Lev 13:1-2, 45-46
Of all the readings from Scripture, the three from this coming Sunday most relate to the situation we have been and still are facing, Covid-19. How often are we warned about the importance of social distancing, not touching others, washing hands often, wearing a mask? This is similar to the story of the man with leprosy in Sunday’s Gospel reading.
The Gospel of Mark tells the story of a leper who comes to Jesus to be cured. According to the instructions from the book of Leviticus, anyone who has leprosy is separated from family and community. Lepers are the real outcasts of their society. Anyone who comes in contact with them automatically becomes ritually unclean.
In Mark’s story the leper approaches Jesus, kneels before him and asks to be cured. The deep compassion of Jesus is evident as he reaches out and touches the leper. Jesus understands the isolation and loneliness all lepers experience. His pity for this man’s situation goes to his heart as he reaches out and heals the leper.
Who are the lepers, the outcasts of today? Obviously, we don’t think of Covid victims as outcasts, but there are people in our society we avoid as if they were lepers. Prejudices of all kinds have grown rampant in our society. For some people, if you are of a different color, ethnic background, sexual orientation, religion, than I, then you must be avoided. In some cases, not just avoided but harassed or vilified. Compassion and empathy are lacking in such thoughts and actions.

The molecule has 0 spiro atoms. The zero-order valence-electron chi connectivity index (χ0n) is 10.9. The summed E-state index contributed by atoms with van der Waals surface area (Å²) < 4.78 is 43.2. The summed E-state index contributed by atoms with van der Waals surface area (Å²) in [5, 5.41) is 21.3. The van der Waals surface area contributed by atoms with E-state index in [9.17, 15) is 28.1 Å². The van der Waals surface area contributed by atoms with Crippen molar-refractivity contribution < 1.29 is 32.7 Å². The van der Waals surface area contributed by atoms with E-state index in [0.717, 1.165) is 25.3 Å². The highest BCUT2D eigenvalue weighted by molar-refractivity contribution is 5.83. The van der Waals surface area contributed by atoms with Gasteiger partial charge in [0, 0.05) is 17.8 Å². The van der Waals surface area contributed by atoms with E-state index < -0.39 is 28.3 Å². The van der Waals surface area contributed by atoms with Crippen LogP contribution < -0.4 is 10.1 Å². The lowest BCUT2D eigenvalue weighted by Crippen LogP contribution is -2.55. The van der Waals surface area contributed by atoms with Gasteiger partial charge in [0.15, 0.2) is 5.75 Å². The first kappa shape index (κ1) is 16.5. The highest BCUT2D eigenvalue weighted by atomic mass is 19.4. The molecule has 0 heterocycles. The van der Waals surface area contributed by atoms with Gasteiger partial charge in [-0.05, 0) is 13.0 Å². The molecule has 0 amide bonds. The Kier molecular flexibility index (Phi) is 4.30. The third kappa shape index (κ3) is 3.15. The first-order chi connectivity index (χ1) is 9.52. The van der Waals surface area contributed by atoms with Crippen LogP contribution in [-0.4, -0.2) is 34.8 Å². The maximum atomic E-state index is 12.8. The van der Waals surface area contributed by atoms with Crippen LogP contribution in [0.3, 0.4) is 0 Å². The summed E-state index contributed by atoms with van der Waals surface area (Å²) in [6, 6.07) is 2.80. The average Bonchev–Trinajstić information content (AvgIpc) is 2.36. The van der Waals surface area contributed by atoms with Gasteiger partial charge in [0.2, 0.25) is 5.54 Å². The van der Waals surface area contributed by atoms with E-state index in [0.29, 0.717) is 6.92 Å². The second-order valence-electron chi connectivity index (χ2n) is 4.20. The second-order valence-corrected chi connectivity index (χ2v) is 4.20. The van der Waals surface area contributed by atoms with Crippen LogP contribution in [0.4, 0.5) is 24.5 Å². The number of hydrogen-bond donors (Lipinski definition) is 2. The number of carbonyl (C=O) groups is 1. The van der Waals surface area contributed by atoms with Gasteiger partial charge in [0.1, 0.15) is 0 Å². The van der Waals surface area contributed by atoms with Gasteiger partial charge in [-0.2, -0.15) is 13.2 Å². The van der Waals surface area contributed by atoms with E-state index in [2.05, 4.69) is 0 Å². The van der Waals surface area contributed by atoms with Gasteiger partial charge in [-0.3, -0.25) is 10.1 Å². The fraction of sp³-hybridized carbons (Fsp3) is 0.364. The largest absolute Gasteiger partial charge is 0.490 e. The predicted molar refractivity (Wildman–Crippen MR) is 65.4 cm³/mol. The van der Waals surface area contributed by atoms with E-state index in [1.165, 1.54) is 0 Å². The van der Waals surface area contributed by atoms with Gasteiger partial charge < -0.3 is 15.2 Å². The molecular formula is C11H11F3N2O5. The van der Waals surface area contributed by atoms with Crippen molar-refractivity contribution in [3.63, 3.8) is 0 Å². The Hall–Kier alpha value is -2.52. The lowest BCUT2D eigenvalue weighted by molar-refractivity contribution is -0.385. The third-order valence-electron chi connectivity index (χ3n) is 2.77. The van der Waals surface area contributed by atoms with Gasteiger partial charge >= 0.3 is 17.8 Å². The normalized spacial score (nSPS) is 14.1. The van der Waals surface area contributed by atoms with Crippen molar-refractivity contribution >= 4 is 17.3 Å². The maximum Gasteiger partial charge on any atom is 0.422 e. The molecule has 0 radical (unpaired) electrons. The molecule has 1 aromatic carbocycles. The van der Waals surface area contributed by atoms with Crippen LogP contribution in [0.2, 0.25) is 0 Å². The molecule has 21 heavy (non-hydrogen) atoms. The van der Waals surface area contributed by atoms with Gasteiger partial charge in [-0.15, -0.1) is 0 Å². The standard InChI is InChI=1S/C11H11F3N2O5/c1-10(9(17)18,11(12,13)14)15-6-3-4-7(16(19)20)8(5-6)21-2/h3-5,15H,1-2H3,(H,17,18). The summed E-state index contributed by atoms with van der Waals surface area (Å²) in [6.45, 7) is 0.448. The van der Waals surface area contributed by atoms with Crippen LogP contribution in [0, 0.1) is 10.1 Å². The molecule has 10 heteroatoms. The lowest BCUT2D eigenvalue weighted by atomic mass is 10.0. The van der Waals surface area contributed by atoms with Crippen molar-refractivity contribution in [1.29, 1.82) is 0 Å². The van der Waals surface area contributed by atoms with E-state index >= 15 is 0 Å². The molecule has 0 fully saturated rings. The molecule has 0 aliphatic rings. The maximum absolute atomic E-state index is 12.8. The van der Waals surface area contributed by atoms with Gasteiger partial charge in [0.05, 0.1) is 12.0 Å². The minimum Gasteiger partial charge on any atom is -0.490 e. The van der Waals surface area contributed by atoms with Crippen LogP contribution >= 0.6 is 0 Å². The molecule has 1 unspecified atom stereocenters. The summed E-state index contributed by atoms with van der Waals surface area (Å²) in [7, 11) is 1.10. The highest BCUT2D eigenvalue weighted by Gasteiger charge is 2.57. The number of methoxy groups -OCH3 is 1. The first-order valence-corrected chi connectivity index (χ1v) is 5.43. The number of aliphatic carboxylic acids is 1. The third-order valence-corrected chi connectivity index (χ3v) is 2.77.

Paul reminds us that we are neither Jew nor Greek, but rather are all one family, and that all we do should be done for the glory of God. He goes on to remind us to imitate him as he imitates Christ. If we are to imitate Christ then we have to be willing to develop compassion and reach out to all the so called outsiders. Can you pleasantly greet your crabby neighbor? Can you try to heal a rift in your family? Can you call someone who is lonely? Can you be gracious to the inept cashier? There are innumerable situations in our everyday lives that are opportunities for reaching out and touching another with compassionate kindness. Imitate Christ!
When have you come in contact with someone considered an outcast in our society?
In what ways can your compassion lead you to imitate Christ?